I had seen on Pinterest several postings of lightbulbs that had been emptied and repurposed as tiny terrariums. I didn’t fancy dealing with the potential sharp metal edges or easily broke glass, and Christmas was right around the corner. I inverted a cardboard egg carton and used it to hold inverted lightbulbs. I applied a minimum of two coats of gesso to each bulb, followed by a soft mint or creamy white paint.

 I snooped around on the internet and found several vintage Christmas images and printed them several to a sheet of paper, in a size that would fit onto a standard light bulb, which I applied using the gesso transfer method.

 I gathered scraps of fabric and bits and bobs of junk jewellery and vintage buttons, as well as lightweight wire that was perfect for winding around the screw part of the lightbulb and creating a loop for hanging. I used a hot glue gun to secure many of the embellishments. Incandescent lightbulbs are so light they don’t require a very strong glue.

 My friend Denise insisted I share this story. I was in that project stage where you get a little intoxicated with creativity and having run out of lightbulbs I was beginning to eye my neighbours’ lanterns and porch lights. Lo and behold, on my way to work on Wednesday (garbage day) one of my neighbours had filled their glass recycling (we are very into separating our recyclables in this region) all kinds of champagne and wine glasses – and lightbulbs. I was on my way to work and didn’t have time to run home for a bag. So I took the lightbulbs. “…in the eye of the beholder”, right?! I have giggled many times about what they must have thought if they had gone out to add to their garbage and seen someone had taken their burnt out lightbulbs but left the stemware.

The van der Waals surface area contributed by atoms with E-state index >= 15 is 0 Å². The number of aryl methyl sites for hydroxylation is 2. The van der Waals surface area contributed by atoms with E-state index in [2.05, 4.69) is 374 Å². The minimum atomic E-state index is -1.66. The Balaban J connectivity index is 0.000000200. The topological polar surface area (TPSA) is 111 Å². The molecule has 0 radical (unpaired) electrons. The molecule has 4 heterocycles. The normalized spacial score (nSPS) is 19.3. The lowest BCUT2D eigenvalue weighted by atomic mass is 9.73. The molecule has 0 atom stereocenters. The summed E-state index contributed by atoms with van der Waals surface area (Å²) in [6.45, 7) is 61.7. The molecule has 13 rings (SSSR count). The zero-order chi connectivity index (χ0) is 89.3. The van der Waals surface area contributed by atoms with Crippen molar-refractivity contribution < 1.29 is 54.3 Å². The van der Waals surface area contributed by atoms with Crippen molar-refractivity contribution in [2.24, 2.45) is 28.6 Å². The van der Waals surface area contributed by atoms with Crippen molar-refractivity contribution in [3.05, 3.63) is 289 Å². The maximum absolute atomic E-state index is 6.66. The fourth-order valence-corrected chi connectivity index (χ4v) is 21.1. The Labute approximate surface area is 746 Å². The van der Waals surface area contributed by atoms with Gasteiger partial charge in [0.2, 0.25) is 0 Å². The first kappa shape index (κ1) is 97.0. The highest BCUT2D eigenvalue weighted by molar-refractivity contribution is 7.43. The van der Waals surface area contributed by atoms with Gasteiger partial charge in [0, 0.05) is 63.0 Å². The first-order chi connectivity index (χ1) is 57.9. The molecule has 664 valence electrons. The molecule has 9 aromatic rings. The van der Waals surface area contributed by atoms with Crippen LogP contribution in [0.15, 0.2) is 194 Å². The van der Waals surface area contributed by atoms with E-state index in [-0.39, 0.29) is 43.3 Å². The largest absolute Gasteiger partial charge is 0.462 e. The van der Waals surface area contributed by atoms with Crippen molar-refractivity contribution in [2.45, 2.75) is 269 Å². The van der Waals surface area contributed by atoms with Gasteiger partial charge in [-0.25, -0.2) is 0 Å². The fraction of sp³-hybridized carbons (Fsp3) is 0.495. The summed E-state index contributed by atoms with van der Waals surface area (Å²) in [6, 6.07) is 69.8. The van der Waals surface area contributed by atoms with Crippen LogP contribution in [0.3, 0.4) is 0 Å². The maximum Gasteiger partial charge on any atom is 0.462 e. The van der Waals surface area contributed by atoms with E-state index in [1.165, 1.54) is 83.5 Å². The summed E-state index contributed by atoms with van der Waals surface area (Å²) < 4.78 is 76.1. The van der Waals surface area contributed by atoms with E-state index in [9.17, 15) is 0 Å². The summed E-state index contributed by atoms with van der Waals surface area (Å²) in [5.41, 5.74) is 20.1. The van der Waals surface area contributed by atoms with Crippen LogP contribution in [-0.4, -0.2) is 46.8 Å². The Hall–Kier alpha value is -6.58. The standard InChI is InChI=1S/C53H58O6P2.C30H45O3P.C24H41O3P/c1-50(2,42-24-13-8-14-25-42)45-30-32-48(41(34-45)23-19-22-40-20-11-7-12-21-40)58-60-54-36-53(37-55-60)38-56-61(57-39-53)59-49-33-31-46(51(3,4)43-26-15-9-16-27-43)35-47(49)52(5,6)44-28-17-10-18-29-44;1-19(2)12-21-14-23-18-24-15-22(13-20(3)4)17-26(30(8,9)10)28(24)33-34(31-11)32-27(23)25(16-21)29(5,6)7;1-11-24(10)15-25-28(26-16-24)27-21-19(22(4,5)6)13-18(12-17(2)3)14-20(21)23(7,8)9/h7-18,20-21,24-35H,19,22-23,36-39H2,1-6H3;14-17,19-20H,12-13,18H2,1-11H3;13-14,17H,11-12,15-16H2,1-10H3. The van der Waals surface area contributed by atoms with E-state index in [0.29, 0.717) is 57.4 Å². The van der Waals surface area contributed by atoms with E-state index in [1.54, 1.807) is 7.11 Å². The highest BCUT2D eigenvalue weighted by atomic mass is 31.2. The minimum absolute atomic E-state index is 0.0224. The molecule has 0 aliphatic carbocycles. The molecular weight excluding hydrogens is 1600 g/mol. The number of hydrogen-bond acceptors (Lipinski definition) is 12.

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Cottage Garden Ivy Chair

I rescued this child’s wicker chair from the curb in front of a neighbour’s house. There was a hole in the wicker seat. That suited me just fine. The garden was calling. But it was dull and uninspiring as it was.

I’ve been playing with a distressed decoupage treatment recently. I’ve done a birdhouse and a Thanksgiving sign. I thought I would try it on the child’s chair.

Rather than widening the hole in the seat to accommodate a plant pot, I wanted to add a vintage spring form baking pan to echo the green in the paper.

I painted the chair with my homemade white chalkpaint, and then used modge podge to randomly apply torn strips of paper. Then I let it sit for at least ly.24 hours to let the modge podge dry completely. Then I used a scraper and coarse sandpaper to distress it heavily.

I picked a couple of patches of moss to further echo the green in the paper and the springform pan.

The finish project is destined for one of my guerilla gardening sites, and I want to make it as vandalism resistant as possible. To secure the bake pan t the chair seat, I inserted a chopstick into the bottom of the spring form pan, attached a doubled length of gardener’s wire, which was fed through one of the holes In the chair seat and secured by wrapping the remaining wire around a second chopstick.

I sprayed the entire chair and outside of the baking pan with exterior poly (3 coats). Then I filled the bake pan with good soil and added several lengths of ivy and a couple of white winter pansies.